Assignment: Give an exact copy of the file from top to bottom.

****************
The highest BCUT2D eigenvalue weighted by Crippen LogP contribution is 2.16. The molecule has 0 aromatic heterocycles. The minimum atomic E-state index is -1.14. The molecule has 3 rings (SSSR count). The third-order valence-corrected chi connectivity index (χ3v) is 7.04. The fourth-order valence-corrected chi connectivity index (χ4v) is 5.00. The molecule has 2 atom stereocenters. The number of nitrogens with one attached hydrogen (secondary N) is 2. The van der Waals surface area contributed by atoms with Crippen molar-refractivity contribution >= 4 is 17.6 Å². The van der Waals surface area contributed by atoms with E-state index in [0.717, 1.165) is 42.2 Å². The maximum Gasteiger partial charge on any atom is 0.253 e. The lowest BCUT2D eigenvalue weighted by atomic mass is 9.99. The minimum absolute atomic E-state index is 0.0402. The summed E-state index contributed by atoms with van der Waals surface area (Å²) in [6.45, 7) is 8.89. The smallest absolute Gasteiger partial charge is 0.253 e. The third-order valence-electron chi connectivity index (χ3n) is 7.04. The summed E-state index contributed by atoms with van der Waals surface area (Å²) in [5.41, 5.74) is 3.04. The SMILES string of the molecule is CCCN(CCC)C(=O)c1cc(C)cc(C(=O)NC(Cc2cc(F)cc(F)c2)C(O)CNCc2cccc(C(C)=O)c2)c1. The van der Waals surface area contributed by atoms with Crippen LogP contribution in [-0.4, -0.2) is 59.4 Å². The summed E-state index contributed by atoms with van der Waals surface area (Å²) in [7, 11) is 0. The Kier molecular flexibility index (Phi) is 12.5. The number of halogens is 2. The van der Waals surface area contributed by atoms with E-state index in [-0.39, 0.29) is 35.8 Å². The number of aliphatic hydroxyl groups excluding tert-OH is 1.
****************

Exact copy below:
The highest BCUT2D eigenvalue weighted by Crippen LogP contribution is 2.16. The molecule has 0 aromatic heterocycles. The minimum atomic E-state index is -1.14. The molecule has 3 rings (SSSR count). The third-order valence-corrected chi connectivity index (χ3v) is 7.04. The fourth-order valence-corrected chi connectivity index (χ4v) is 5.00. The molecule has 2 atom stereocenters. The number of nitrogens with one attached hydrogen (secondary N) is 2. The van der Waals surface area contributed by atoms with Crippen molar-refractivity contribution >= 4 is 17.6 Å². The van der Waals surface area contributed by atoms with E-state index in [0.717, 1.165) is 42.2 Å². The maximum Gasteiger partial charge on any atom is 0.253 e. The lowest BCUT2D eigenvalue weighted by atomic mass is 9.99. The minimum absolute atomic E-state index is 0.0402. The summed E-state index contributed by atoms with van der Waals surface area (Å²) in [6.45, 7) is 8.89. The smallest absolute Gasteiger partial charge is 0.253 e. The third-order valence-electron chi connectivity index (χ3n) is 7.04. The summed E-state index contributed by atoms with van der Waals surface area (Å²) in [5.41, 5.74) is 3.04. The SMILES string of the molecule is CCCN(CCC)C(=O)c1cc(C)cc(C(=O)NC(Cc2cc(F)cc(F)c2)C(O)CNCc2cccc(C(C)=O)c2)c1. The van der Waals surface area contributed by atoms with Crippen LogP contribution in [-0.4, -0.2) is 59.4 Å². The summed E-state index contributed by atoms with van der Waals surface area (Å²) in [7, 11) is 0. The Kier molecular flexibility index (Phi) is 12.5. The number of halogens is 2. The van der Waals surface area contributed by atoms with E-state index in [-0.39, 0.29) is 35.8 Å². The number of aliphatic hydroxyl groups excluding tert-OH is 1.